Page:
How to choose outdoor tiles

If you’re creating a dining or seating area in the garden, outdoor tiles make a stylish and functional base. Discover all you need to know to pick the best outdoor tiles

Cava Victorian White Quarry Tiles
(Image credit: Walls and Floors)

Outdoor tiles instantly make patio areas look smart and attractive. One of the most important elements of patio design, tiles will affect the look and feel of your space more than any other hard landscaping element, and they need to be weatherproof and slip-proof. Read on and find out how to choose outdoor tiles correctly. 

Find more garden ideas at our dedicated page.

Medici Nonni Cobbles in porcelain, £120 per square metre, SACW Paving

Medici Nonni Cobbles in porcelain, £120 per square metre, SACW Paving

(Image credit: SACW Paving)

How to choose the material of outdoor tiles

Original Style Tileworks Lignum Grey Slip Resistant Tiles

(Image credit: Original Sty;e)

Just as inside your home, you can opt for manmade tiles or real stone versions for the exterior. Natural stone is generally the more expensive option, but if you want its inherent pattern and colour variations and the knowledge that each tile is unique, it’s the option to invest in. Manmade tiles – think porcelain tiles – can have the appearance of a real stone, look like wood, or create a pleasing neutral surface, plus there are patterned versions that can dress up a patio or path. 

Want to make a strong link between outdoors and the interior of your home? There are floor tiles appropriate for both areas so you can create a continuous surface, for example from a kitchen extension with bifold doors or sliding versions to the garden.

Milan tumbled outdoor limestone, from £70.80 per square metre, Mandarin Stone

Milan tumbled outdoor limestone, from £70.80 per square metre, Mandarin Stone

(Image credit: Mandarin Stone)

Natural stone outdoor tiles

Tiles made from limestone, slate, sandstone, granite and marble are all possibilities for an outside area if natural stone is a must-have. Natural stone is porous, so will need sealing.

Slate comes in attractive finishes from black and deep grey to livelier tiles featuring tones like green or rust. It can complement older homes, or create a contemporary look, so it’s very versatile. It’s highly durable, too. Slate’s uneven surface is a benefit outdoors because of its anti-slip properties, and a textured riven finish maximises this quality.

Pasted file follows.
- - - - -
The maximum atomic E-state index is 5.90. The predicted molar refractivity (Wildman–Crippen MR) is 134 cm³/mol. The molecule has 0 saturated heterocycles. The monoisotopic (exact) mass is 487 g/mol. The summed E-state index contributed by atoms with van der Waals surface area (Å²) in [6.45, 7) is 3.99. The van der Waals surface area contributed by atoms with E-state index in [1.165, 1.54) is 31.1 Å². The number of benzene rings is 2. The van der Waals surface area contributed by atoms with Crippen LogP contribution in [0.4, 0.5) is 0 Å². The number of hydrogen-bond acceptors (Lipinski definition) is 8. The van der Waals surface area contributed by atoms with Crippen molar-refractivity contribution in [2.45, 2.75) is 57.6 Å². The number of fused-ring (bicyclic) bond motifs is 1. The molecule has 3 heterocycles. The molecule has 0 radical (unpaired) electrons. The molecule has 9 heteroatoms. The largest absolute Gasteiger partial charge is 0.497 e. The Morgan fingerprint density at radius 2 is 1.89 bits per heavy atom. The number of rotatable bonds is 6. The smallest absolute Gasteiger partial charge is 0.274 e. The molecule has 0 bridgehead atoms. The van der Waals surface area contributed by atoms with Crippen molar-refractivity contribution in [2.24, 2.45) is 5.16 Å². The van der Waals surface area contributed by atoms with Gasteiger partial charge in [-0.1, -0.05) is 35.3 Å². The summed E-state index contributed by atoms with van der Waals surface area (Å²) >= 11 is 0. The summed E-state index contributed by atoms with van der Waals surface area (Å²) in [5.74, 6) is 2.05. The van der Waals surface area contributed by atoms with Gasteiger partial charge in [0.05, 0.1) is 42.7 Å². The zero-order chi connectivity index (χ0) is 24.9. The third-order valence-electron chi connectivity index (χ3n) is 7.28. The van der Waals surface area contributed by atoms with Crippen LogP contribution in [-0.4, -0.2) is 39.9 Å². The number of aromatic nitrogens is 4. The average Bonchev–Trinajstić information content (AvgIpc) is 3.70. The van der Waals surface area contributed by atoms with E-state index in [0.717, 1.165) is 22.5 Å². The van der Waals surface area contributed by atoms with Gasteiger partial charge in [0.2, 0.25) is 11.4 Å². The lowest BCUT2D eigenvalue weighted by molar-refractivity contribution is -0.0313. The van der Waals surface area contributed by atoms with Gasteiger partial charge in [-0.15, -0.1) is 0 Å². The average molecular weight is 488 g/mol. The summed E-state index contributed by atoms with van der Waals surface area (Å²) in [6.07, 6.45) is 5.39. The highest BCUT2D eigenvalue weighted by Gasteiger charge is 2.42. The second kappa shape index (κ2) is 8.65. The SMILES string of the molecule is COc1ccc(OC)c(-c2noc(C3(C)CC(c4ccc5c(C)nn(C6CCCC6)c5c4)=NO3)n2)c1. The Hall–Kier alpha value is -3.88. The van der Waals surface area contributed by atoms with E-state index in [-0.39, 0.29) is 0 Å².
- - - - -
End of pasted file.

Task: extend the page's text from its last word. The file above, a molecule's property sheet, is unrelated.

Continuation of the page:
Limestone offers the choice of beiges, creamier tones and greys underfoot. An outdoor limestone tile should have a textured surface so it’s not slippery in the wet. Look out for tumbled or riven versions. Always verify that a limestone you like is an outdoor grade stone; some can’t cope with frost.

Sandstone – including the native version called Yorkstone –  is a popular choice for outdoor areas. Colours include creams and greys. The latter are easier to keep clean, while cream can be harder work. It has good slip resistance in any case, so a smooth honed finish is possible, as well as more textural finishes that make it look rustic. 

Granite needs a textured surface to prevent issues with slipperiness when it’s wet. In grey or black tones, it can provide a timeless backdrop to a dining or seating area in the garden.

Marble is sometimes used for outdoor tiles. Be careful to choose a tile specifically offered for outdoor use, and a textured finish to help prevent slips.

Japanese style garden designed by Sara Jane Rothwell Garden Design

(Image credit: Marianne Majerus)

Manmade outdoor tiles

Luna Copper outdoor matt porcelain slab tiles, £29.99 per square metre, Tile Mountain

Luna Copper outdoor matt porcelain slab tiles, £29.99 per square metre, Tile Mountain

(Image credit: Tile Mountain)

Manmade outdoor tiles can prove a budget-friendly and good-looking option. Porcelain and terracotta may be used to create the patio or garden path look you’re after.